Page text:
News consumers should be aware of ‘pink slime’

DOVER — Does this headline grab your attention?
“As election looms, a network of mysterious ‘pink slime’ local news outlets nearly triples in size.”
A story in the Columbia Journalism Review earlier this month pulled the curtain back on “shadowy, politically backed ‘local news websites’ designed to promote partisan talking points and collect user data.”
Over the past eight months, the Columbia Journalism School’s Tow Center for Digital Journalism found the number of these sites had grown from 450 in December to more than 1,200 today.
Six are in Delaware.
Five of those are Metric Media sites.
They go by names such as First State Times, Kent County Today and Sussex Review.
Sounds local, of course.
But there appears to be more than meets the eye.
Their websites say the following:
“Metric Media was established to fill the void in community news after years of decline in local reporting by legacy media. This site is one of hundreds nationwide to inform citizens about news in their local communities.
“Many local and state governments operate without sufficient media oversight. When citizens are deprived of basic government information, communities and civic discourse suffer.
“Our approach is to provide objective, data-driven information without political bias. We provide 100% original reporting, including to share as much data as possible from government and other publicly available sources.”
Once you poke around the sites, you can see that’s not the case.
Metric Media doesn’t have a local news operation, although its websites here and all across the country offer 850 New Burton Road, Suite 201, Dover, DE, as an address.
That’s actually the business address of Cogency Global, a firm that offers incorporation services.
“In our latest research, we found the vast majority of the domains were under the umbrella of Metric Media, a Delaware limited-liability company that is a division of Situation Management Group,” wrote Priyanjana Bengani, a senior research fellow at the Tow Center in the analysis for the Columbia Journalism Review.
“Metric Media properties now account for over 960 sites, or 80% of all the domains we’ve identified that belong to this network. All publishing is done ‘under a licensing agreement with the Metric Media Foundation, a 501(c)(3) nonprofit news content provider.’”
A line in the story sums up the news-gathering operations of the companies — Metric Media, Franklin Archer (which has one website in Delaware), Local Government Information Services and Locality Labs — included in the analysis.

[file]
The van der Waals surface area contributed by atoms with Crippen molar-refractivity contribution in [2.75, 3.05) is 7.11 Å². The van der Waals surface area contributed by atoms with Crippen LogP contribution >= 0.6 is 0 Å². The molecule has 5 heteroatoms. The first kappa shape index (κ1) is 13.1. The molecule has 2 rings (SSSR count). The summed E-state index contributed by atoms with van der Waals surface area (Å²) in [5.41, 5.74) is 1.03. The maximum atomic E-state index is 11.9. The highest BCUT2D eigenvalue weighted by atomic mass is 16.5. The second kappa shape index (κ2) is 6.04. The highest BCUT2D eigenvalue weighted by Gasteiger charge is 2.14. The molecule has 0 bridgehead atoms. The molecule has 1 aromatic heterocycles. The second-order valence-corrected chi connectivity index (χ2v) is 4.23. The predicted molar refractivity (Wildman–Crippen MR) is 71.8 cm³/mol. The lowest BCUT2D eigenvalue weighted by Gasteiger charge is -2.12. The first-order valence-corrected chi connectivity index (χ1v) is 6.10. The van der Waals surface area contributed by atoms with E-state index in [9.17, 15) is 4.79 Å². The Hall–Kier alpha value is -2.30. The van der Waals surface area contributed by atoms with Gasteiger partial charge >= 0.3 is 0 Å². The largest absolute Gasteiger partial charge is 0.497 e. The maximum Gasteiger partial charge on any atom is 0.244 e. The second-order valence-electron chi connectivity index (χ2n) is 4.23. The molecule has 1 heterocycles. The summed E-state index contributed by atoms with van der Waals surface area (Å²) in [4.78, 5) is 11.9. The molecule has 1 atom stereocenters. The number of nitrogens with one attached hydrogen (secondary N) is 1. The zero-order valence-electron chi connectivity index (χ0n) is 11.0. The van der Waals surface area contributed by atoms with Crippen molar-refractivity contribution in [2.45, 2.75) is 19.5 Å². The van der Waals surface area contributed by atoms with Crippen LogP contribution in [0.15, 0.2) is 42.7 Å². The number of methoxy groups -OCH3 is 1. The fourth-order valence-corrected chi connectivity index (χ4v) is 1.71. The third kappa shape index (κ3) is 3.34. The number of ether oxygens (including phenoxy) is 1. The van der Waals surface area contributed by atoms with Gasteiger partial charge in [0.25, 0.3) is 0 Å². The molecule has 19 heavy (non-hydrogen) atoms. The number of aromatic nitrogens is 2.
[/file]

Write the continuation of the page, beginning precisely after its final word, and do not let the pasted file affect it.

“Over 90% of their stories are algorithmically generated using publicly available datasets or by repurposing stories from legitimate sources,” the story said.
As you move through the pages of the Metric Media website, you can see many examples of content that were simply automatically pulled from others’ websites.
The First State Times, for example, has an opinion piece from the Central Delaware Chamber of Commerce, which did not submit the piece to them to post.
Tow Center found that these digital websites have a conservative bias and that there is reason for concern as these sites proliferate ahead of the 2020 election.
The Sussex Review, for example, offers a Politics page that has not been updated in months. But it has a series of stories, from March, outlining who donated money to the campaign of Lauren Witzke, a Delaware Republican running for U.S. Senate.
Each story simply grabs the name of the donor and amount given to the Witzke campaign.
The First State Times has posted some Delaware General Assembly stories.
In some of those cases, the reporting was simply a rewrite of Delaware State News stories.
At this point, it is unclear whether these “news” sites will become more active. Some of the pages have not been updated for weeks.
And, in closing, about the term “pink slime” …
Its origin was in a 2012 ABC News report on the pink food additive — filler — in ground beef and other foods.
Ryan Smith, a freelance writer, first used the phrase regarding the questionable news gathering practices of the now defunct Journatic about eight years ago.
“People didn’t think much about the beef they were eating until someone exposed the practice of putting so-called ‘pink slime’ into ground beef,” he said at the time. “Once it came out, the food industry moved quickly to change it. I feel like companies like Journatic are providing the public ‘pink slime’ journalism.”
Andrew West is executive editor of the Delaware State News.

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